The motions hearing that begins tomorrow in the 9/11 military commissions case is far too sprawling to preview motion by motion. Instead, we’ve broken it up thematically. Nearly all of the 25 motions on which Military Judge James Pohl will hear arguments fall into one of three categories. There are, first, a series of threshold challenges to the case itself or to the military commissions system more broadly. There are, second, challenges to the handling of the national security secrets and other sensitive information, especially information related to detainee treatment and interrogation. And there are, third, a variety of procedural matters. Let’s consider each in turn.
The defense in military commissions has a set of arguments it does not realistically get to make in federal court trials: that the tribunal is not legitimate and inherently disfavors the defense. No sane defense lawyer walks into a U.S. District Court in the United States and argues that the indictment should be dismissed because the entire fabric of the justice system is rigged against his client. But in military commissions, this idea pervades a goodly number of defense motions.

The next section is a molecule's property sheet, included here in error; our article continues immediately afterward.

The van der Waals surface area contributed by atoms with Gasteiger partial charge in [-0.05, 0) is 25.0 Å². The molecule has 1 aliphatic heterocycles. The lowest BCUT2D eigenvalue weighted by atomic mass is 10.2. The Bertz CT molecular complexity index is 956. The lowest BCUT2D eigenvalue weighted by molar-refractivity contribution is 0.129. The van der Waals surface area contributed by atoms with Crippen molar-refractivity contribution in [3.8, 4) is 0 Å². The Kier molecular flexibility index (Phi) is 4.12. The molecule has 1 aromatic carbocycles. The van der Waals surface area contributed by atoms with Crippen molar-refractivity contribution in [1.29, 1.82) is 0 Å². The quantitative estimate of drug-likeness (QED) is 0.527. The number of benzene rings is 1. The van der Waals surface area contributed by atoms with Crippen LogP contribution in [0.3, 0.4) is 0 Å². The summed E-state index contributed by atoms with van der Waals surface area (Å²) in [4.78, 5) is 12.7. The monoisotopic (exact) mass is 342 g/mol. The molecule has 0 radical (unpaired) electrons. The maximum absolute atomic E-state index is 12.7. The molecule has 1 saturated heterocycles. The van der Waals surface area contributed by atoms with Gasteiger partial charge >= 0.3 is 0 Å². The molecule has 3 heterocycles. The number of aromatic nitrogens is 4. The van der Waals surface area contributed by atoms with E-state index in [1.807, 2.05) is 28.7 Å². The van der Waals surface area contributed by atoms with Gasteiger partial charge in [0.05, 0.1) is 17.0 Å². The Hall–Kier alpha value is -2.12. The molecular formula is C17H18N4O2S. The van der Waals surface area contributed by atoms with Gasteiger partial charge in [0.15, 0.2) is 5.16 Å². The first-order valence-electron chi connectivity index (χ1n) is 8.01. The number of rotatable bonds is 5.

This week, Judge Pohl will hear two dismissal motions—a motion to dismiss for defective referral, and a motion to dismiss for unlawful command influence—along with a defense motion that would presumptively apply the Constitution to military commission proceedings. A defense win on either of the first two motions would be a game changer: the case would go away entirely, or alternatively, with respect to the defective referral motion only, perhaps be returned to the Convening Authority.
In the case of the defense’s motion to apply the Constitution, it would transform the case into an extended contest over how exactly the Bill of Rights applies at Guantanamo. The military commissions system has so far avoided a definitive ruling on the question of whether, and how, the Constitution regulates the conduct of military commissions held at an overseas facility where the Supreme Court has applied the Suspension Clause, though appeals court precedent does not favor the defense’s motion here.